The company behind the Dutch public transport smart card has made €55m profit on the plastic cards in five years, the AD said on Tuesday.
Consumer organisations are furious because Translink always said the price of the ov-chipkaart simply covered the cost. However, the cards, which are €7.50 to consumers, cost just 88 cents to produce, the paper said.
In 2015, Translink booked turnover of €80m, of which €19m was pure profit, the AD said, adding that this rate of return is similar to that enjoyed by Apple. Translink is owned by the Dutch public transport firms.
‘I had no idea they earned so much,’ Arien Kruyt, chairman of rail users lobby group Rover, said. ‘€7.50 for a card is way too much.’ Rover says the price must come down and that replacement cards should be free. Currently the cards ‘expire’ after five years.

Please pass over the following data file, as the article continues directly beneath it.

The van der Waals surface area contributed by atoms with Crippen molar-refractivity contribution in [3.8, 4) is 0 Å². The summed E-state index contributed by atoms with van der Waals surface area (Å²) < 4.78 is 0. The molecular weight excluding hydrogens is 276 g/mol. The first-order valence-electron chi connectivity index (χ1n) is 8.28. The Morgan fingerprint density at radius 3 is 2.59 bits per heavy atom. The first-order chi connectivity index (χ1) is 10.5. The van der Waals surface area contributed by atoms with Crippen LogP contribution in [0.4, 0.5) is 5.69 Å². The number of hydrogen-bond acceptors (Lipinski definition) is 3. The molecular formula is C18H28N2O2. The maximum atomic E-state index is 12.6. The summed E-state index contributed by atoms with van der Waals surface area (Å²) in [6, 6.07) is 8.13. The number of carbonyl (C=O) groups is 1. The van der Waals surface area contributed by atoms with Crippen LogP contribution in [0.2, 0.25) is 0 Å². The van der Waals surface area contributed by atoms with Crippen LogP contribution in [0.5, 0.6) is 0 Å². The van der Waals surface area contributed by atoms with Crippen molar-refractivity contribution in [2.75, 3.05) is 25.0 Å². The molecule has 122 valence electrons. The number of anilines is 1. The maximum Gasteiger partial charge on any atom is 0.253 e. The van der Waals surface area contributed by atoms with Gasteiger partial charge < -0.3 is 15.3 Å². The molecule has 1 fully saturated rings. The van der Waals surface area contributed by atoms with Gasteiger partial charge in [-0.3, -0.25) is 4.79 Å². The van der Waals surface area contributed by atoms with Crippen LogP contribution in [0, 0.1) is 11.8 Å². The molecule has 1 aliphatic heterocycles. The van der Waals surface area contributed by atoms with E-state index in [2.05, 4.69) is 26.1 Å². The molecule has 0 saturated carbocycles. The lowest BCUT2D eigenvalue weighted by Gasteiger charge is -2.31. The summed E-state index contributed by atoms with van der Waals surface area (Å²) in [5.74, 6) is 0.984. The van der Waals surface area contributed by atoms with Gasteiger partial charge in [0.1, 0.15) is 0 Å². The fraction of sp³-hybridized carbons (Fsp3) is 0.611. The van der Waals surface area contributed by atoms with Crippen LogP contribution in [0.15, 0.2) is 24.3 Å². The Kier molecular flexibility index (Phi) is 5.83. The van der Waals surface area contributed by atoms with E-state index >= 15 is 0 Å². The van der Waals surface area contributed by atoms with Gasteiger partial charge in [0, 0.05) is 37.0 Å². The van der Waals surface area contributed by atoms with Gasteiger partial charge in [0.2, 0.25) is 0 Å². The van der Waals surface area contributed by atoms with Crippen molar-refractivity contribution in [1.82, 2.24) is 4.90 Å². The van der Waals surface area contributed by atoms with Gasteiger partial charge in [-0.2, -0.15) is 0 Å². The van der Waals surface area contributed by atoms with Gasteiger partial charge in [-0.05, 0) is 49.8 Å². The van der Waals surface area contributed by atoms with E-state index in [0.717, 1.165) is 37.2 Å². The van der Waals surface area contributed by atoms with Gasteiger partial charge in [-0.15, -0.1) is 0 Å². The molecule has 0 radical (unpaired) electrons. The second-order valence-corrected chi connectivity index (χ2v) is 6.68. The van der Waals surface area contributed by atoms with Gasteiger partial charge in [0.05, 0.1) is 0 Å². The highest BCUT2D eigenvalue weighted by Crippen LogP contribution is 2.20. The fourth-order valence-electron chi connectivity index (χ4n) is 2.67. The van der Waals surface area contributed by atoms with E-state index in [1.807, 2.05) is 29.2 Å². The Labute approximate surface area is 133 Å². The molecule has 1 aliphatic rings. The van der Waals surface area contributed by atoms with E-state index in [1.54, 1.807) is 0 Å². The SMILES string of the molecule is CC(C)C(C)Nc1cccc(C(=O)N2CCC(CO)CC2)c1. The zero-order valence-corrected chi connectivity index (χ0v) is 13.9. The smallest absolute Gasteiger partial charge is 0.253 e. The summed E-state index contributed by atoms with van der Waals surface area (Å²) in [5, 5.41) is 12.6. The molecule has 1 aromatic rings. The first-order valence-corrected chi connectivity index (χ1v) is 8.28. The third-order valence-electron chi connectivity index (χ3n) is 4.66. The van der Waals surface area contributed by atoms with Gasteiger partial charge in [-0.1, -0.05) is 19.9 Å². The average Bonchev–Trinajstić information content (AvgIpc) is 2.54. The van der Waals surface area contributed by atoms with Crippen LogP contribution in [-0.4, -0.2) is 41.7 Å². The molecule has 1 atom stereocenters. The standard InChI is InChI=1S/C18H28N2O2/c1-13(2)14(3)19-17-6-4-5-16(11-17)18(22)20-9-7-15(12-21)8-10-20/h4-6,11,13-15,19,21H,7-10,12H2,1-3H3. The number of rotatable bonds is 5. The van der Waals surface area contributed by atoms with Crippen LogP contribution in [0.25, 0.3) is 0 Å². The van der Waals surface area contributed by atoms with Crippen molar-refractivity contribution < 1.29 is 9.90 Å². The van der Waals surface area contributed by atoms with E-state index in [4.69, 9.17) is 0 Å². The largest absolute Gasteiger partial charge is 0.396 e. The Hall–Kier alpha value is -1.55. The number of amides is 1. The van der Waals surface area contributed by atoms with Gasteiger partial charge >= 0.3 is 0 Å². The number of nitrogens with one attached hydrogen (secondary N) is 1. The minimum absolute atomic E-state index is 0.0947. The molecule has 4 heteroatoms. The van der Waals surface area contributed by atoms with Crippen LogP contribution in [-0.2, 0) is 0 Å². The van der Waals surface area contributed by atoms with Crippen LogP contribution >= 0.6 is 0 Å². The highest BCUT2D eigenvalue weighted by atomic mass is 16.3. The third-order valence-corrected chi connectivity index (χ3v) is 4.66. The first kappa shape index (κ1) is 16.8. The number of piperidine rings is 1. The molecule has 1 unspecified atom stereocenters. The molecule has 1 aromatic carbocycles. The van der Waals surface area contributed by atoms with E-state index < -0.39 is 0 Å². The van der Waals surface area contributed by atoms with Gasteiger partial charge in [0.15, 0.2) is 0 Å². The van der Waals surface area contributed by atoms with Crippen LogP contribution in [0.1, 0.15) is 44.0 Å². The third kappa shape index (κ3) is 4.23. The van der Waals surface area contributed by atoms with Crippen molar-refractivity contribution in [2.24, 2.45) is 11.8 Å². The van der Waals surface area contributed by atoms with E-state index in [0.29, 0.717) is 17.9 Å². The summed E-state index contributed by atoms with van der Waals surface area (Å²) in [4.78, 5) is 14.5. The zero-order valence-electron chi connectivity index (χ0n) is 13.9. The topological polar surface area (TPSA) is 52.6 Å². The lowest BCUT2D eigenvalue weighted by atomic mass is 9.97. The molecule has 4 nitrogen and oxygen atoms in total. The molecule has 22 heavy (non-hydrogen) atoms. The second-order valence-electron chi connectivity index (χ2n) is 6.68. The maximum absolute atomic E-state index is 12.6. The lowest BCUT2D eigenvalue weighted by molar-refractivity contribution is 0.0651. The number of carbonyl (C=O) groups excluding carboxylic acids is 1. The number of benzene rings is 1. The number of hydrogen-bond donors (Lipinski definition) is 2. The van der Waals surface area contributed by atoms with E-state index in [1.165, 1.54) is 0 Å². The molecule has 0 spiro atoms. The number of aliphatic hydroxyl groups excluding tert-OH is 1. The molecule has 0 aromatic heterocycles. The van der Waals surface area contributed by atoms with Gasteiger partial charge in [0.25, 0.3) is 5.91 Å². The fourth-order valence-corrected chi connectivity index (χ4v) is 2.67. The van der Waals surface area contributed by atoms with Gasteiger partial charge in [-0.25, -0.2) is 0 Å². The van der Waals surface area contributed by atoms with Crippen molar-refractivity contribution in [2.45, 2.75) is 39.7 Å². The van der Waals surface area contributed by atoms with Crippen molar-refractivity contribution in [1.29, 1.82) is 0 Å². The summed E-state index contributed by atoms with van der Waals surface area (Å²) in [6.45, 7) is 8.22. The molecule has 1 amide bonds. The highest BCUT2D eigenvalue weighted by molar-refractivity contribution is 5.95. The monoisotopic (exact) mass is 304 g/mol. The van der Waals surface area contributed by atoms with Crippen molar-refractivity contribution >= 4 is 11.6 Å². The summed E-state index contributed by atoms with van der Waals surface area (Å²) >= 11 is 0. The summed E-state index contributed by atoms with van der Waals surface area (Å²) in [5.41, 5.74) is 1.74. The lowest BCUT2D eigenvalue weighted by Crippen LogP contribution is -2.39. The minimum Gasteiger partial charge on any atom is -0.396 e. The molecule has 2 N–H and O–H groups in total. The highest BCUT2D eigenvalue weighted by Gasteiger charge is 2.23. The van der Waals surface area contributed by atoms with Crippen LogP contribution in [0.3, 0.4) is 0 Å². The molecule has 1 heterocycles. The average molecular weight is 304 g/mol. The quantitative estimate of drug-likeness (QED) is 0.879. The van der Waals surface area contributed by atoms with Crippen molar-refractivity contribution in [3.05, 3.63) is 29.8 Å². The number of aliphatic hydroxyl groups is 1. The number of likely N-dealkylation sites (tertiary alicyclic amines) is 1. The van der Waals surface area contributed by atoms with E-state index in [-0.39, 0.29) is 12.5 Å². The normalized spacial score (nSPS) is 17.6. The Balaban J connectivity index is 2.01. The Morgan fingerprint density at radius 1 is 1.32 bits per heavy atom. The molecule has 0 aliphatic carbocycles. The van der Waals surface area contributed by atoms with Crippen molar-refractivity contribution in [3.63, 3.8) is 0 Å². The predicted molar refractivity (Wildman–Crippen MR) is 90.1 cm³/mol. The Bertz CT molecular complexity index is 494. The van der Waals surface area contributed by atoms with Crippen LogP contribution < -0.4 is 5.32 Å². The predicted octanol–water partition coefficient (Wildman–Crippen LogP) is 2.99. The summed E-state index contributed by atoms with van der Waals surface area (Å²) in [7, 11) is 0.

Consumer organisation Consumentenbond spokeswoman Sandra de Jong said: ‘The cards must be cheaper, last longer, replacements should be free and everyone should be able to take their money off the cards without a fee.’
Delft University professor Bert van Wee said the five year life span of the cards is ‘nonsense’. ‘In other countries, the cards last a lot longer. There is nothing wrong with the cards technically speaking after five years,’ he said. ‘Travellers are being milked by being made to pay €7.50 every five years.’
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